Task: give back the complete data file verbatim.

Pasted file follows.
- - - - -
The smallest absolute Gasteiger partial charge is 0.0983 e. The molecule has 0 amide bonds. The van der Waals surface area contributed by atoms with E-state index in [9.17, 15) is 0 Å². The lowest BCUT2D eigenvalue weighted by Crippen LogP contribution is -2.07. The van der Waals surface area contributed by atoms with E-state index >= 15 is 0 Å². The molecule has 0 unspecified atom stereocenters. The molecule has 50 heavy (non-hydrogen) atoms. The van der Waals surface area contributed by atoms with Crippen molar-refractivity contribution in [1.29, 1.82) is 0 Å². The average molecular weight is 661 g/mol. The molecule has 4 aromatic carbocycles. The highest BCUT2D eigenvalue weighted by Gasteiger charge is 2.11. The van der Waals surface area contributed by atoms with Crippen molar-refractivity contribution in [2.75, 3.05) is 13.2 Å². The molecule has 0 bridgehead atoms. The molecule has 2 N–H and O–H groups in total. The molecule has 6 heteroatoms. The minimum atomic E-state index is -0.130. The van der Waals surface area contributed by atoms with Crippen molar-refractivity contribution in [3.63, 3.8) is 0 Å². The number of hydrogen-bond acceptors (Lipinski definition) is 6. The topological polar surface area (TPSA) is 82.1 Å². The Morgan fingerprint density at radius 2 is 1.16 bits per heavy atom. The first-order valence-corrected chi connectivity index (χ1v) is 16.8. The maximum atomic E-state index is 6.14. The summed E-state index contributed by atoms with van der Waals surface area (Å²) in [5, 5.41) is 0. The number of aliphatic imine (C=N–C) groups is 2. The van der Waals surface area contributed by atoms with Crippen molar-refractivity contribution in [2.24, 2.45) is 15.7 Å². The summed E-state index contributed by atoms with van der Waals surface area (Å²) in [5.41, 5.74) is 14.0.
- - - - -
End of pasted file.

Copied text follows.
The smallest absolute Gasteiger partial charge is 0.0983 e. The molecule has 0 amide bonds. The van der Waals surface area contributed by atoms with E-state index in [9.17, 15) is 0 Å². The lowest BCUT2D eigenvalue weighted by Crippen LogP contribution is -2.07. The van der Waals surface area contributed by atoms with E-state index >= 15 is 0 Å². The molecule has 0 unspecified atom stereocenters. The molecule has 50 heavy (non-hydrogen) atoms. The van der Waals surface area contributed by atoms with Crippen molar-refractivity contribution in [1.29, 1.82) is 0 Å². The average molecular weight is 661 g/mol. The molecule has 4 aromatic carbocycles. The highest BCUT2D eigenvalue weighted by Gasteiger charge is 2.11. The van der Waals surface area contributed by atoms with Crippen molar-refractivity contribution in [2.75, 3.05) is 13.2 Å². The molecule has 0 bridgehead atoms. The molecule has 2 N–H and O–H groups in total. The molecule has 6 heteroatoms. The minimum atomic E-state index is -0.130. The van der Waals surface area contributed by atoms with Crippen molar-refractivity contribution in [3.63, 3.8) is 0 Å². The number of hydrogen-bond acceptors (Lipinski definition) is 6. The topological polar surface area (TPSA) is 82.1 Å². The Morgan fingerprint density at radius 2 is 1.16 bits per heavy atom. The first-order valence-corrected chi connectivity index (χ1v) is 16.8. The maximum atomic E-state index is 6.14. The summed E-state index contributed by atoms with van der Waals surface area (Å²) in [5, 5.41) is 0. The number of aliphatic imine (C=N–C) groups is 2. The van der Waals surface area contributed by atoms with Crippen molar-refractivity contribution in [2.24, 2.45) is 15.7 Å². The summed E-state index contributed by atoms with van der Waals surface area (Å²) in [5.41, 5.74) is 14.0.